with puto bumbong a violet glutinous rice steamed in
tubes served with sugar and grated coconut, and salabat
(ginger tea). The novena ends on Noche Buena (Christmas Eve) with a
midnight mass called Misa De Aguinaldo, "the night of light
Many people think of
Hanukkah as "the Jewish Christmas," but two holidays have nothing to do with each other, except that they're celebrated at roughly the same time of year.
The Hanukkah story involves a group of warriors led by Judas Maccabeus. In 164
BC they drove the Syrians out of Israel
and reclaimed and purified the temple, which had been desecrated by King Antiochus
IV. When the Maccabees retook the Temple, the Jews found only enough oil left to light the menorah
-- the eight branched candelabrum -- for one night. Miraculously, the oil lasted for eight nights, long enough for a new supply of oil to be prepared. The Temple was rededicated, and the Jews celebrated
the miracle with an eight-day festival. (1 Mc 4:36-59).
In religious terms, Hanukkah is a minor feast, but it is nonetheless an opportunity to celebrate Jewish heritage and history.
Like all Jewish holidays, Hanukkah
("dedication") begins at sundown on the 25 day of the Hebrew month of
In 2005, Hanukkah begins at
sunset on December 25.
the first candle of the nine-branch candelabrum (menorah) is lit by
a shamash, or service candle, at the center of the menorah. Prayers are said
each night during the lighting until all eight candles are lit.
Families sing songs, play games and open gifts, which may add to the impression that it's the Jewish version of
Christmas. Families eat latkes (potato pancakes) fried in oil to commemorate the "miracle,"
(jelly-filled doughnuts, also cooked in oil) to remind them of God's sweetness, and dairy foods such as cheese and cream.
They gather with family and friends in the warmth of the light shed by
the menorah, just as their ancestors did long ago. Happy Hanukkah!
Since 1966 many
people of African descent have spent the seven days from December 26 to
January 1 honoring ancient African principles and values by lighting a
candle each night. The candles, three red ones on the right, three green
ones on the left, and one black candle in the middle, represent the Seven Principles of Kwanzaa:
3.Ujima (Collective work &
4.Ujamaa (Cooperative economics)
Each day, the appropriate candle is lit. The black candle first, representing the Black people in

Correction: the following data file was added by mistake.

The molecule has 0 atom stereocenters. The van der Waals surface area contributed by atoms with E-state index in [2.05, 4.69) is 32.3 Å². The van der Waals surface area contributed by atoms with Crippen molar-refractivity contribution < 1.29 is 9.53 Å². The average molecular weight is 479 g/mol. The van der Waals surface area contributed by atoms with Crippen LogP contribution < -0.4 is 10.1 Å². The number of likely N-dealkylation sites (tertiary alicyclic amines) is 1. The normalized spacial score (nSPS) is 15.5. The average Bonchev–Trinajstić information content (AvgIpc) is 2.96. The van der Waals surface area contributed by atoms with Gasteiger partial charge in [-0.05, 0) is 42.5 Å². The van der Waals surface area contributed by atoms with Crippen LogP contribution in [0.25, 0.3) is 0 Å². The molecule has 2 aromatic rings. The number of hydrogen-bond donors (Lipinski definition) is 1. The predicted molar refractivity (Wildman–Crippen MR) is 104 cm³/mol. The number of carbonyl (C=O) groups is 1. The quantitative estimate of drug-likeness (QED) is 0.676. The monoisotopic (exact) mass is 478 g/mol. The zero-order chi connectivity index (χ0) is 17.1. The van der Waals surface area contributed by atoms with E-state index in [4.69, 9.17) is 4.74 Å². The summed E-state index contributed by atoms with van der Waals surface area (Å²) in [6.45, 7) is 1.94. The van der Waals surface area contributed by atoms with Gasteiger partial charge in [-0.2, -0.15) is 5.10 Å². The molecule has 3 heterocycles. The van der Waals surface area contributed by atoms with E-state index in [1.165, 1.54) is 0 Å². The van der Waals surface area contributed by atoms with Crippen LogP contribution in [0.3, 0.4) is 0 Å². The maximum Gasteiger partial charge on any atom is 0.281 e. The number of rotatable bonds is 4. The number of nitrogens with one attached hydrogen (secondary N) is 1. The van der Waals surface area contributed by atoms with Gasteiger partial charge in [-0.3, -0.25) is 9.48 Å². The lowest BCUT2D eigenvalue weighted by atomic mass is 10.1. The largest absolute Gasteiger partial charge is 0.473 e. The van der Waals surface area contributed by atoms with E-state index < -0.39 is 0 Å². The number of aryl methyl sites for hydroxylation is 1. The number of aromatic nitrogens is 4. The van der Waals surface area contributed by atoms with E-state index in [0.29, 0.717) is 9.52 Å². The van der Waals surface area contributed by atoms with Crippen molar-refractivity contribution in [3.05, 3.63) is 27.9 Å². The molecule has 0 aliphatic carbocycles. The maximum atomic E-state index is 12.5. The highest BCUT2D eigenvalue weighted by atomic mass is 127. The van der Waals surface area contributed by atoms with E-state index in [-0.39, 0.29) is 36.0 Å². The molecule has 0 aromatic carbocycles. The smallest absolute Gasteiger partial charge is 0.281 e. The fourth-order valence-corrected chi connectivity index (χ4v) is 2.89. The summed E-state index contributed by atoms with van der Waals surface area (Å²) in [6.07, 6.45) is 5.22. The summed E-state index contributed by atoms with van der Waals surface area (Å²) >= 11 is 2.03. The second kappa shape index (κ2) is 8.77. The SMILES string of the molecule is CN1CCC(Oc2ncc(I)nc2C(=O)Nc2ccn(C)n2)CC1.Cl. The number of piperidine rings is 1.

unity. From the second day onwards, the candles are
lit from left (red for struggle) to right (green for the future). This symbolizes
how all people must struggle in order to attain a great future.
THE SEVEN FISH
Many families of
Italian heritage, especially those in southern Italy, will celebrate
Christmas Eve with the Feast of the Seven Fishes, a meatless meal
honoring the wait, La Vigilia de Natale, leading up to the
midnight birth of the baby Jesus. Family togetherness is important,
DeFabo says, if you want to follow the popular Italian saying "Natale
con I tuoi; Pasqua conchi vuoi," which means "Christmas with your
family; Easter with whomever you wish." At least seven different
fish are served, some say for each day of Mary and Joseph's journey to
Bethlehem, others say one for each sacrament or the seven days of
creation. Eel, shrimp, lobster, anchovies, sardines, crab, calamari,
pasta with clam sauce and large fish such as flounder all abound, but
most especially baccala, dried salted cod. Why? Many say it is to pay
homage to the beasts of the stable who witnessed the holy birth and
relinquished their manger to make way for God.
The British have a custom
of "First Footer" tradition. The idea is that the first person setting
foot into your house in the New Year determines the luck for the year
ahead. A handsome first footer meant the year ahead would be pleasant.
If he carried bread or coal there would be food and warmth in the
future. Who will be the first footer in your house this year?
is "Father Time" represented as an old man on New Year's Eve
Father Time is a personification of time. He is usually depicted as an
elderly bearded man, dressed in a robe, carrying an hourglass or other
timekeeping device (representing time's constant movement),
and sometimes a cycle (related to the Grim Reaper). In various
New Year's Eve customs, Father Time's image is used as the
personification of the previous year (or "the Old Year"), who "hands
over" the duties of time to the Baby New Year.
The Father Time representing the passing of
the old year has its roots in the feast of St. Sylvester. According to
legend, Pope Sylvester I, healed the Roman Emperor Constantine from
leprosy and then baptized the grateful Emperor. In Northern Europe,
"Sylvester Night" is celebrated on New Year's Eve. It is a time of
parties with eating, dancing and singing. At midnight, when the old year
is almost gone and the new year is about to start, glasses are filled
with champagne or wine, and toasts and hugs go with wishing each other
"Happy New Year". Some go out into the streets and listen to the bells
ringing throughout the land. Others participate in shooting off
Do you know
the origins of some Christmas customs?